Date of Award

7-1-2009

Degree Type

Dissertation

University or Center

Clark Atlanta University(CAU)

School

School of Social Work

Degree Name

Ph.D.

Department

Social Work Policy Planning and Administration

First Advisor

Dr. Sarita Davis

Second Advisor

Dr. Margaret Counts-Spriggs

Third Advisor

Dr. Antavius Weems

Abstract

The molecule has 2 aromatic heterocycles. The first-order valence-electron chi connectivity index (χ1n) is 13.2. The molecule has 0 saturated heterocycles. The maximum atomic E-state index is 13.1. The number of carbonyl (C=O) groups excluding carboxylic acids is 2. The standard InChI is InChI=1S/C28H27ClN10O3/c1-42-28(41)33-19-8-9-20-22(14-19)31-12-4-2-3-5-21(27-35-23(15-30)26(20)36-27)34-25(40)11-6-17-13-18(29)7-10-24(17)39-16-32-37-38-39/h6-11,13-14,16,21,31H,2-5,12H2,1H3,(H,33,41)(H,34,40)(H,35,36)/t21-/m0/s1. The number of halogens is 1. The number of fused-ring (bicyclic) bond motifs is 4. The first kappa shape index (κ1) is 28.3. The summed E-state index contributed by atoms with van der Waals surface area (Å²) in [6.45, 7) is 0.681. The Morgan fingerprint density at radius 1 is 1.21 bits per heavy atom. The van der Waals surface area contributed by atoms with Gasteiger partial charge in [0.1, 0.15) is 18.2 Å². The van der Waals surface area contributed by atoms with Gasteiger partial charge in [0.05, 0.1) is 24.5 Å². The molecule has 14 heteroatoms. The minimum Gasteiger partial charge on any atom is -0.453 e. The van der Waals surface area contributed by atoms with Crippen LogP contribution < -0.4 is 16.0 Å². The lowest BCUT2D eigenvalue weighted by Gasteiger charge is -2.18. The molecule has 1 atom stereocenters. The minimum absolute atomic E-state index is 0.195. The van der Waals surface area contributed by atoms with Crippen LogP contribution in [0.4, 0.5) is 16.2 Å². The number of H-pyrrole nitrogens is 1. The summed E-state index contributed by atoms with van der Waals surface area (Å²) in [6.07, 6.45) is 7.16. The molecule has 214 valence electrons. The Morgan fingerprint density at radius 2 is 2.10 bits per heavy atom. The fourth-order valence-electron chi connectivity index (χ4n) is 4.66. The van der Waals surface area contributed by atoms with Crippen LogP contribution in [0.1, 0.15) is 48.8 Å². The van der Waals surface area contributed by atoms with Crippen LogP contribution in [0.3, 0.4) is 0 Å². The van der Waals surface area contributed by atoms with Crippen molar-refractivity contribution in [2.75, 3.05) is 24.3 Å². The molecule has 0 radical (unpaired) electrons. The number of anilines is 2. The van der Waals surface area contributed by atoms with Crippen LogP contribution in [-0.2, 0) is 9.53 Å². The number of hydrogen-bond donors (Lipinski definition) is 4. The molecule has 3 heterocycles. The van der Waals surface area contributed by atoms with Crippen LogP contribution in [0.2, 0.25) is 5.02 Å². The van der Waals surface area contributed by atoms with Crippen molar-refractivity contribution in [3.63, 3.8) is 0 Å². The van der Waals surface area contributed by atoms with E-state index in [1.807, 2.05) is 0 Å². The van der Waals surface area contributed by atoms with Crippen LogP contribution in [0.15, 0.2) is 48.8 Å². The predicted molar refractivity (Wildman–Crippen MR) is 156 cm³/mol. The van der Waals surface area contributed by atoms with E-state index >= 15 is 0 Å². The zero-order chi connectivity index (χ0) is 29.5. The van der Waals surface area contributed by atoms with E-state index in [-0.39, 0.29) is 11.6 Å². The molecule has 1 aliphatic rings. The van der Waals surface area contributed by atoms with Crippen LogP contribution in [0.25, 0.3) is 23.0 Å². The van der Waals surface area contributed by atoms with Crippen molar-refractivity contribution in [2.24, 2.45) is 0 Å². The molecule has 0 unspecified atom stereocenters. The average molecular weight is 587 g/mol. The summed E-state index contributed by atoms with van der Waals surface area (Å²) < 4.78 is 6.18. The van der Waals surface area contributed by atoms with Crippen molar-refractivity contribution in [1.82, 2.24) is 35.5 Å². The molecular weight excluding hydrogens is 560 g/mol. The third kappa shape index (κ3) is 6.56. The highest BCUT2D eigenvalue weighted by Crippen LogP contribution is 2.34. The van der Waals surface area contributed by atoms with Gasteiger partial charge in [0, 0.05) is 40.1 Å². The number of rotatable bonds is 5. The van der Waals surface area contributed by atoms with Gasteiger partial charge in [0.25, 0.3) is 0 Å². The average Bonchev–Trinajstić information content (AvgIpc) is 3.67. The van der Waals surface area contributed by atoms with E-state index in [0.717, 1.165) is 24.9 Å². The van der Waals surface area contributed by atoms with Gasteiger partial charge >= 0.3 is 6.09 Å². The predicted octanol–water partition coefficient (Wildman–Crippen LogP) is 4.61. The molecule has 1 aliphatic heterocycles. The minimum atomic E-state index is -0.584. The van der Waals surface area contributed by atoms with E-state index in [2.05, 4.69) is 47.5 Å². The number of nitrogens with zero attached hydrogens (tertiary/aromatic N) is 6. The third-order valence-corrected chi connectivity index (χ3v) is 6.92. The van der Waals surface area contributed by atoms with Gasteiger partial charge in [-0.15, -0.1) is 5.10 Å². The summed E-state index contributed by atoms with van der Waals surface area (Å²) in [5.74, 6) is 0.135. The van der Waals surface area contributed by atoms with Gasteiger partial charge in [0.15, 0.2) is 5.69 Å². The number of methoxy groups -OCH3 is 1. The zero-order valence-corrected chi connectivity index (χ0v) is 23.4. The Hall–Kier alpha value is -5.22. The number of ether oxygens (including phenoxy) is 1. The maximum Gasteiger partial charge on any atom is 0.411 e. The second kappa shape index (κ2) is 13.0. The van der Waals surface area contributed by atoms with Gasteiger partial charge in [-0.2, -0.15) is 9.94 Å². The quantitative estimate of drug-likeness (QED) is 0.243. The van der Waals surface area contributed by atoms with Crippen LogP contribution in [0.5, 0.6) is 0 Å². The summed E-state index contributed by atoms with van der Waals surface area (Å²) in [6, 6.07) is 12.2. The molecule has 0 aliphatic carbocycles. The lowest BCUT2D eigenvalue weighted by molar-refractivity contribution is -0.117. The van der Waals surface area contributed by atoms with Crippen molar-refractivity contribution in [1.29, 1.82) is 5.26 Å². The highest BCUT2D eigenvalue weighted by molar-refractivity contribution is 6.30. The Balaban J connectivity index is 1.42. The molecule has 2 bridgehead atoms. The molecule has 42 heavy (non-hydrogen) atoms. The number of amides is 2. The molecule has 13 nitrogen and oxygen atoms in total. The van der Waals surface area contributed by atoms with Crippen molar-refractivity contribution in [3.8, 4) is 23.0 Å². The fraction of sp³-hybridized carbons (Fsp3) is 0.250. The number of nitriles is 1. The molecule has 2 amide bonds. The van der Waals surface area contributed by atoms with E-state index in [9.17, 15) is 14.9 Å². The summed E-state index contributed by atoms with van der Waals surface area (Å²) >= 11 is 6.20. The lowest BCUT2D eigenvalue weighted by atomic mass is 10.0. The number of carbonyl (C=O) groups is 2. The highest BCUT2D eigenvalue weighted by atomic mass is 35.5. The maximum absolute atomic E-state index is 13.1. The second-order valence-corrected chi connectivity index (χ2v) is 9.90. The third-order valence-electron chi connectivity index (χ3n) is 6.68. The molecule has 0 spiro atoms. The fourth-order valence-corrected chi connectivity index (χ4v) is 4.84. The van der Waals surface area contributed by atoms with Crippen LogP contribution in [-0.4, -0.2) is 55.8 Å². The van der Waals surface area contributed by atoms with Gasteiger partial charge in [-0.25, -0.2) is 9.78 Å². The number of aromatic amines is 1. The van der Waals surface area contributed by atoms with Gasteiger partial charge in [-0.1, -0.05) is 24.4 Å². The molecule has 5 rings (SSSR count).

This embedded mixed methods study explored school social workers’ perceptions regarding the effectiveness of current truancy interventions, which truancy interventions are most effective in reducing truancy among African American high school students, and what makes the truancy interventions effective. The study population included school social workers from the state of Georgia who had at least one year of school social work practice with African American high school students. The independent variables were parental involvement, professional development for teachers, mentoring, collaboration with community partners and filing truancy petitions with the juvenile courts. To carry out the study, a questionnaire was used to collect the quantitative data and focus groups were facilitated to collect the qualitative data. Descriptive analysis (mean, central tendency) was used to analyze the quantitative data with a paired t-test to determine any significance between the degree of importance and effectiveness of the truancy interventions in general. Discussion was used to analyze the qualitative results of the study. The findings of the study reveal that all of the truancy interventions were generally rated as important and effective truancy interventions. However, mentoring was rated specifically, as the most effective truancy interventions to reduce truancy among African American high school students. Implications for policy and social work practice are discussed.

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